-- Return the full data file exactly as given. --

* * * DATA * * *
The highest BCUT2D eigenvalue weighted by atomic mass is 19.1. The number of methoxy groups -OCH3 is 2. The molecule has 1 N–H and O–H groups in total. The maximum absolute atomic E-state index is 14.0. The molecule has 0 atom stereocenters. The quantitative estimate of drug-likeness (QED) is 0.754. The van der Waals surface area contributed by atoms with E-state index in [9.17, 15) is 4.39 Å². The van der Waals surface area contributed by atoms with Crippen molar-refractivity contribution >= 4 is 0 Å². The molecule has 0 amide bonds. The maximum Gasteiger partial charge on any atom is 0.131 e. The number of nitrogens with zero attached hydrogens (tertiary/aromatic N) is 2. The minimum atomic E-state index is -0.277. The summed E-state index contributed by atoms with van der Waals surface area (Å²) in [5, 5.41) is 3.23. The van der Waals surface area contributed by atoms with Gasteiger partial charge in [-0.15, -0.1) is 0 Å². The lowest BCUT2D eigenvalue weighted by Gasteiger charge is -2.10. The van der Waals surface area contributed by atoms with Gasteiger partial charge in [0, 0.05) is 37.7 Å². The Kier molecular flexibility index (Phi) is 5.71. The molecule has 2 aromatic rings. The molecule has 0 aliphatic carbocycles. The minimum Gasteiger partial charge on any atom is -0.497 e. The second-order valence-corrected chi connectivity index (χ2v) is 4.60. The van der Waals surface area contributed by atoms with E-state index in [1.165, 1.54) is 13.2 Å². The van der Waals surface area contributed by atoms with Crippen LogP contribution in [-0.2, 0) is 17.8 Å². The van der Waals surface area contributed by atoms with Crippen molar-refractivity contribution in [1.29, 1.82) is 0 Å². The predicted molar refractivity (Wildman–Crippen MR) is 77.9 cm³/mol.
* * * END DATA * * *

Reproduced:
The highest BCUT2D eigenvalue weighted by atomic mass is 19.1. The number of methoxy groups -OCH3 is 2. The molecule has 1 N–H and O–H groups in total. The maximum absolute atomic E-state index is 14.0. The molecule has 0 atom stereocenters. The quantitative estimate of drug-likeness (QED) is 0.754. The van der Waals surface area contributed by atoms with E-state index in [9.17, 15) is 4.39 Å². The van der Waals surface area contributed by atoms with Crippen molar-refractivity contribution >= 4 is 0 Å². The molecule has 0 amide bonds. The maximum Gasteiger partial charge on any atom is 0.131 e. The number of nitrogens with zero attached hydrogens (tertiary/aromatic N) is 2. The minimum atomic E-state index is -0.277. The summed E-state index contributed by atoms with van der Waals surface area (Å²) in [5, 5.41) is 3.23. The van der Waals surface area contributed by atoms with Gasteiger partial charge in [-0.15, -0.1) is 0 Å². The lowest BCUT2D eigenvalue weighted by Gasteiger charge is -2.10. The van der Waals surface area contributed by atoms with Gasteiger partial charge in [0, 0.05) is 37.7 Å². The Kier molecular flexibility index (Phi) is 5.71. The molecule has 2 aromatic rings. The molecule has 0 aliphatic carbocycles. The minimum Gasteiger partial charge on any atom is -0.497 e. The second-order valence-corrected chi connectivity index (χ2v) is 4.60. The van der Waals surface area contributed by atoms with E-state index in [1.165, 1.54) is 13.2 Å². The van der Waals surface area contributed by atoms with Crippen LogP contribution in [-0.2, 0) is 17.8 Å². The van der Waals surface area contributed by atoms with Crippen molar-refractivity contribution in [1.29, 1.82) is 0 Å². The predicted molar refractivity (Wildman–Crippen MR) is 77.9 cm³/mol.